Monday, November 20, 2023

20: An obscure 1977 religious drama by Stuart Jackman recently got an unexpected airing.

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An obscure 1977 religious drama by Stuart Jackman recently got an unexpected airing.

Radio 4 Extra was doing a tribute to the Carry On films, and the play, Post Mortem, starred Kenneth Williams. He was playing an angel named, to the vast amusement of geeks everywhere, Azariel.

I assume it must have originally gone out at Christmas. It’s set in heaven’s waiting room, and various characters associated with the birth of Jesus are being interviewed by the angel. Within a few minutes, it becomes clear that this isn’t a kind of new-age Nativity Play, but a full-on debate about forgiveness and the afterlife. The tone is established early on when King Herod, who doesn’t realise that he’s dead and thinks he’s simply been kidnapped, says that he’s a rich man and can afford to pay the ransom. The angel informs him that The Ransom has already been paid in full. There’s a fairly interesting debate about salvation and universalism running through the piece: Herod, and one of Herod’s baby-killing soldiers, get into heaven relatively easily. A certain inn-keeper looks like she’s going to have a worse time, but fortunately is able to admit that what she did was selfish and wrong. The person who is in real trouble is one of the shepherds who saw the angels and the baby Jesus but then carried on living his life exactly as before. The piece seems to straddle a social-gospel message (having seen the son of God the shepherd ought to have tried to change the world) to a soteriology in which heaven is the state of accepting the sovereignty of God—something which kings and soldiers have not much problem with, but selfish hoteliers find much harder.

If you went to a particular kind of church at a particular time you have almost certainly read The Davidson Affair, by the same writer. Modern takes on the Bible were evidently his line. It is fairly surprising that the BBC religious department were still putting out such full-on evangelical material in the 1970s. The play was produced by Frank Topping, who did a prayer slot on the Terry Wogan show and who’s dull religious poetry was much in vogue with some headmasters and RE teachers. It is hard to detach Kenneth Williams voice from Will O’ The Wisp and Rambling Sid Rumpoe, even when he isn’t comically extending his vowels, but it’s nice to just hear him playing a straight, if that isn’t an unfortunate way of putting it, part.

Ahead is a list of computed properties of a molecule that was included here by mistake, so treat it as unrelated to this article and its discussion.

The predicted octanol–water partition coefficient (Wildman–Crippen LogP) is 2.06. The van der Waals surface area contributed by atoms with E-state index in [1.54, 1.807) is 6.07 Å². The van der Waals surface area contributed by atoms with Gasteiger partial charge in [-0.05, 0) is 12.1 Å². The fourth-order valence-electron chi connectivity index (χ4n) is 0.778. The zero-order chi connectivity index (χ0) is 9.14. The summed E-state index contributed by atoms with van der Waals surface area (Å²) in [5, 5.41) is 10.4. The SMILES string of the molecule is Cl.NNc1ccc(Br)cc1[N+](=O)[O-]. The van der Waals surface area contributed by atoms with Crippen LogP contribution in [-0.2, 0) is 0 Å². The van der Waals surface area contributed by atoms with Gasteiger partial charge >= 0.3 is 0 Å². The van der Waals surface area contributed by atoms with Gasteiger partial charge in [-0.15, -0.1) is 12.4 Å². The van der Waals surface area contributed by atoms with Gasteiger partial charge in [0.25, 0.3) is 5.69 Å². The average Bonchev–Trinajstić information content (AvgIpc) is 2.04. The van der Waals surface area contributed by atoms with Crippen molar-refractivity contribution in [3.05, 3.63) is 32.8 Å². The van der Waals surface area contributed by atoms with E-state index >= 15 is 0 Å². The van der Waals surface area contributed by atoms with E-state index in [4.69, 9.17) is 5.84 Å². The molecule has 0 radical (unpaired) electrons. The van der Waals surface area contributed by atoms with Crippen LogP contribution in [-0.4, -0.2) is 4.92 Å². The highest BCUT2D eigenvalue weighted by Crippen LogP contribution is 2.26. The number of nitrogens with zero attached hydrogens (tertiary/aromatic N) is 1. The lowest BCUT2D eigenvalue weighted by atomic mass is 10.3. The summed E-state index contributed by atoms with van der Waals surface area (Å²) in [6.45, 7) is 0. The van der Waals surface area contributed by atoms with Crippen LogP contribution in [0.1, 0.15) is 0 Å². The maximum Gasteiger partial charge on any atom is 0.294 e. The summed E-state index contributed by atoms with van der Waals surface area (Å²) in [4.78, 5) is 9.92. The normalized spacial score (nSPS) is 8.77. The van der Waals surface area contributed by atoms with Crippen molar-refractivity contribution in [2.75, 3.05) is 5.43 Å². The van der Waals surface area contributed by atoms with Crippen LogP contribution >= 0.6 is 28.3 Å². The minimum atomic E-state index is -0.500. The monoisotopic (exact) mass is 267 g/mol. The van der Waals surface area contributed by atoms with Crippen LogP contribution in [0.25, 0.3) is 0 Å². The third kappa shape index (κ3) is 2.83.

The big take away from the play is “Don’t try to be C.S Lewis if you are not in fact C.S Lewis.”

None of this has anything whatsoever to do with the present essay.

Post Mortem had a nice little post-script in which Azrael is informed that a little girl has just arrived in the afterlife. Azrael instructs that she be given milk and chocolate biscuits, because “she won’t be staying long”.

“Do we know the name of her father?”


I assume that, even in today's secular world, relatively few listeners confronted with a list of dramatis personae which included Herod, Herod’s Soldier, the Innkeeper’s Wife and the Shepherd would have much difficulty in working out what story the BBC were riffing on. And, as a matter of fact, if a Martian or Prof Richard Dawkins had tuned in by mistake, everything is pretty much explained as we go along. “Herod” mentions that he has recently, for good and adequate reasons, massacred all the baby boys in Bethlehem, and the Innkeeper admits that she recently accommodated a heavily pregnant lady in a stable. But the post-cred gag assumes that the audience is able to identify Jairus’s Daughter—perhaps a safe bet on Radio 4 in 1977, but less so in 2023. If you don’t know, you are left thinking “Wha...what was the point of that?” 

Jackman made a fairly deliberate choice to reference Jairus’s daughter and not, for example, Lazarus. It’s an in-joke which derives its meaning from being “in”.

We need a word for this kind of thing. What do we call it when the meaning of a text assumes knowledge of other texts: when you have to have read one story to understand the meaning of another? You could call it an Easter Egg—something silly and trivial, only there because some people enjoy the game of tracking it down. You could say that it’s a Shibboleth: a little linguistic quirk that some people will pick up on and other people won’t, and which therefore serves to identify group membership. (The producers of Return to the Forbidden Planet said that lots of people laughed at the misquotes from Hamlet, but there was always a single person in the back row laughing very loudly and pointedly at the misquote from Coriolanus.) You could say that it is Fanservice or even Fanwank: something disreputable and self indulgent; a gift that the writer bestows on the cognoscenti; and a means for self-appointed so-called experts to pleasure themselves, while decent folks turn away in disgust. You could even say Intertextuality if you really wanted to.

Or you could smile sarcastically and say that it’s just a particularly clear example of what all writing is always doing at all times.

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